If someone tried to sell you a Bible that was missing an entire epistle or two, would you buy it? Probably not.
What about those who say these verses were wrongfully added?
That is indeed a very common theory. It was popularized by a textual scholar named Dr. Bart Ehrman. He believes orthodox scribes in the second and third century intentionally changed verses while copying in order to strengthen their theological positions.
There are, of course, other theories out there, but they are all just that: theories. We cannot get into a time machine and go back to see who did what – or why – during the transmission of the text, so again, it all comes back to our beliefs and assumptions.
What do you believe about God? What do you believe about the Bible? What do you believe about the church? Did God inspire scripture and then abandon it to agenda-driven scribes or the endless changes of time?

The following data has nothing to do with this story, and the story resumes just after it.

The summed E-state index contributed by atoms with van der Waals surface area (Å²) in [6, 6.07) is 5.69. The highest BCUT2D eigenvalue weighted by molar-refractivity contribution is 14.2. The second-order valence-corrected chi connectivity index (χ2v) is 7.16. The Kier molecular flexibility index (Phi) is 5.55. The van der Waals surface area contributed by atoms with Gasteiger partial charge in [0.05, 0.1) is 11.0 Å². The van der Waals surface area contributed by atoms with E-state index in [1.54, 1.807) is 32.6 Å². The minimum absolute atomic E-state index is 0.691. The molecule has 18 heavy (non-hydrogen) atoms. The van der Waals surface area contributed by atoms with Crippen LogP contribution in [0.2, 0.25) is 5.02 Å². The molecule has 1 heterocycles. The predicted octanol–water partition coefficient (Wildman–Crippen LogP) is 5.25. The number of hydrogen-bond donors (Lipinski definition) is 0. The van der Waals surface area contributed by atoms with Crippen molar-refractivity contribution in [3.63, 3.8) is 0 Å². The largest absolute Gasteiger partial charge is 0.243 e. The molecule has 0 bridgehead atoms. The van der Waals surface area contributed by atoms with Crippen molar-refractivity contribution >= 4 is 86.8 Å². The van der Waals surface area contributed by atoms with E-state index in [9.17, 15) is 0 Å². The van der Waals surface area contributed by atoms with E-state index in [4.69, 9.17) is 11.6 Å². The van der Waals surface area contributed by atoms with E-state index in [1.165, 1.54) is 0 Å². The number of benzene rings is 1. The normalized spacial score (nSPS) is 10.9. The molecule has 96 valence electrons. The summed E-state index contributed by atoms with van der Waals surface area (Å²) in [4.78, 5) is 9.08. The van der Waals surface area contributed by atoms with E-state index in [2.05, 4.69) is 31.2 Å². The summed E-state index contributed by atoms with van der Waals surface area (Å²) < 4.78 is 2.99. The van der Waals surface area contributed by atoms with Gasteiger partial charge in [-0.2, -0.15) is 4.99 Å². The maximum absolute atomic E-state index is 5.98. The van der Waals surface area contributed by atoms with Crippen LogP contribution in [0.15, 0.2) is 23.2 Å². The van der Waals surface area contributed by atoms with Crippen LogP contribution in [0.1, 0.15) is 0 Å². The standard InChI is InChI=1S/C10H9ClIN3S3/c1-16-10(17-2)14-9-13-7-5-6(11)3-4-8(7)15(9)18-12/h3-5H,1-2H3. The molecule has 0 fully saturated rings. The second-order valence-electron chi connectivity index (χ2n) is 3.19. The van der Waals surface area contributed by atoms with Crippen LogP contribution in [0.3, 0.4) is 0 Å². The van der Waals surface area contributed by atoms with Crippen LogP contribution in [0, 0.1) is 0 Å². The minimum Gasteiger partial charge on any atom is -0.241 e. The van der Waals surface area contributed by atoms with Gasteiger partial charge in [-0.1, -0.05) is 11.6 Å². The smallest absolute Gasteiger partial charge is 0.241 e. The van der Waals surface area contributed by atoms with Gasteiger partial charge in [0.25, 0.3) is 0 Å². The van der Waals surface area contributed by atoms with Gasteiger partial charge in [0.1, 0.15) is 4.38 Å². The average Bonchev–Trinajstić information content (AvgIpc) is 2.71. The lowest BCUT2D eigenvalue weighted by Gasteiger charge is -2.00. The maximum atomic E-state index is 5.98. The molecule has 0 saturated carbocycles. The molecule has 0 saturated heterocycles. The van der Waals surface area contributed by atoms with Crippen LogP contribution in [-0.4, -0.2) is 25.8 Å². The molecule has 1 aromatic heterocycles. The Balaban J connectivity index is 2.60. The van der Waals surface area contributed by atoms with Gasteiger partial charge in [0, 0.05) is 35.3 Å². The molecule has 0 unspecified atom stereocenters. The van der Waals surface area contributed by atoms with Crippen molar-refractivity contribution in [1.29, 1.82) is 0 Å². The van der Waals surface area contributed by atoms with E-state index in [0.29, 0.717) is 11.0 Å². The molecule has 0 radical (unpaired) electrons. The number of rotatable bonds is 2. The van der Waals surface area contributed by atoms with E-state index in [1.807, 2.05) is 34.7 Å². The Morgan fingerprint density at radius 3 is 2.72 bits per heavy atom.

Further, if the reliability of scripture hangs upon the supposed antiquity of some manuscript or the informed opinion of some scholar, then what will you do as future archeological discoveries are made?
This is where many Christians are a bit naïve. They like to think that all their “favorite verses” are somehow immune to the modern text critical model, but they most certainly are not. Professional critics treat the text of the Bible like any other book from antiquity.
That is the fatal flaw of their model and more Christians need to learn about it before the text of their Bible begins changing even more than it already has.
Are more changes to the Bible coming?
Yes. With the development of computer technology, a new approach to textual criticism has evolved. It is called the Coherence-Based Genealogical Method [CBGM].
In short, the CBGM is a computer-assisted model that enables text critics to observe and assess relationships between variant readings on a scale previously not possible. This model has been in use for over fifteen years, but its impact on modern versions has thus far been minimal.